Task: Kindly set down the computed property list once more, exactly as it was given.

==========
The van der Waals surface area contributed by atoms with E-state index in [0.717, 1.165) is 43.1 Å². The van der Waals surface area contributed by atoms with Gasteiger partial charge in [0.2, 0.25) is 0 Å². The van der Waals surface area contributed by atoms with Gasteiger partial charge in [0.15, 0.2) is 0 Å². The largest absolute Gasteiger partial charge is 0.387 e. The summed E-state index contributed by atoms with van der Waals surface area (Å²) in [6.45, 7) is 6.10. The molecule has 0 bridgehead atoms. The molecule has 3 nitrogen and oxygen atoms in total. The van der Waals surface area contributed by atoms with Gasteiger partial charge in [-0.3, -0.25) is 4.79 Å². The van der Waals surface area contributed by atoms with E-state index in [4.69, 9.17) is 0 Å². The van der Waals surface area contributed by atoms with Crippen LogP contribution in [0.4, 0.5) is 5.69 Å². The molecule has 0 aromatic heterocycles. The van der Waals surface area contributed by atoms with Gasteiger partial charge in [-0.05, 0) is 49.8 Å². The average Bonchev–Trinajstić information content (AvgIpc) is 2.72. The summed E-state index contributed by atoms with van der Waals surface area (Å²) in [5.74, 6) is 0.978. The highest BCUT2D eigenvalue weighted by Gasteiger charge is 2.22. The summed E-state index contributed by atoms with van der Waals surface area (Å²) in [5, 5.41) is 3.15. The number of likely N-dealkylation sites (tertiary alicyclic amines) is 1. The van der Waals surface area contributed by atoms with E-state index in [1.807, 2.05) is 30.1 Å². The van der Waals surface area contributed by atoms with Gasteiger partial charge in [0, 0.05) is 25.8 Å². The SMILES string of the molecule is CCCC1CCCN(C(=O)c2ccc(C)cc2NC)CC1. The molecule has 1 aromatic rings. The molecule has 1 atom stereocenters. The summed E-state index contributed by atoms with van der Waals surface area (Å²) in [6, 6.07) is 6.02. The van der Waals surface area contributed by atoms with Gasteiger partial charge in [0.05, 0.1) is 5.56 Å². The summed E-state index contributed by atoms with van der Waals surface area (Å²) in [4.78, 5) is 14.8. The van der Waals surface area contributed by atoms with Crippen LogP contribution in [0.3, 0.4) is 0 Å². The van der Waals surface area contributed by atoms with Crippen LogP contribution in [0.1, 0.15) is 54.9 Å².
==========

The van der Waals surface area contributed by atoms with E-state index in [0.717, 1.165) is 43.1 Å². The van der Waals surface area contributed by atoms with Gasteiger partial charge in [0.2, 0.25) is 0 Å². The van der Waals surface area contributed by atoms with Gasteiger partial charge in [0.15, 0.2) is 0 Å². The largest absolute Gasteiger partial charge is 0.387 e. The summed E-state index contributed by atoms with van der Waals surface area (Å²) in [6.45, 7) is 6.10. The molecule has 0 bridgehead atoms. The molecule has 3 nitrogen and oxygen atoms in total. The van der Waals surface area contributed by atoms with Gasteiger partial charge in [-0.3, -0.25) is 4.79 Å². The van der Waals surface area contributed by atoms with E-state index in [4.69, 9.17) is 0 Å². The van der Waals surface area contributed by atoms with Crippen LogP contribution in [0.4, 0.5) is 5.69 Å². The molecule has 0 aromatic heterocycles. The van der Waals surface area contributed by atoms with Gasteiger partial charge in [-0.05, 0) is 49.8 Å². The average Bonchev–Trinajstić information content (AvgIpc) is 2.72. The summed E-state index contributed by atoms with van der Waals surface area (Å²) in [5.74, 6) is 0.978. The highest BCUT2D eigenvalue weighted by Gasteiger charge is 2.22. The summed E-state index contributed by atoms with van der Waals surface area (Å²) in [5, 5.41) is 3.15. The number of likely N-dealkylation sites (tertiary alicyclic amines) is 1. The van der Waals surface area contributed by atoms with E-state index in [1.807, 2.05) is 30.1 Å². The van der Waals surface area contributed by atoms with Gasteiger partial charge in [0, 0.05) is 25.8 Å². The SMILES string of the molecule is CCCC1CCCN(C(=O)c2ccc(C)cc2NC)CC1. The molecule has 1 aromatic rings. The molecule has 1 atom stereocenters. The summed E-state index contributed by atoms with van der Waals surface area (Å²) in [6, 6.07) is 6.02. The van der Waals surface area contributed by atoms with Gasteiger partial charge in [0.05, 0.1) is 5.56 Å². The summed E-state index contributed by atoms with van der Waals surface area (Å²) in [4.78, 5) is 14.8. The van der Waals surface area contributed by atoms with Crippen LogP contribution in [0.3, 0.4) is 0 Å². The van der Waals surface area contributed by atoms with Crippen LogP contribution in [0.1, 0.15) is 54.9 Å².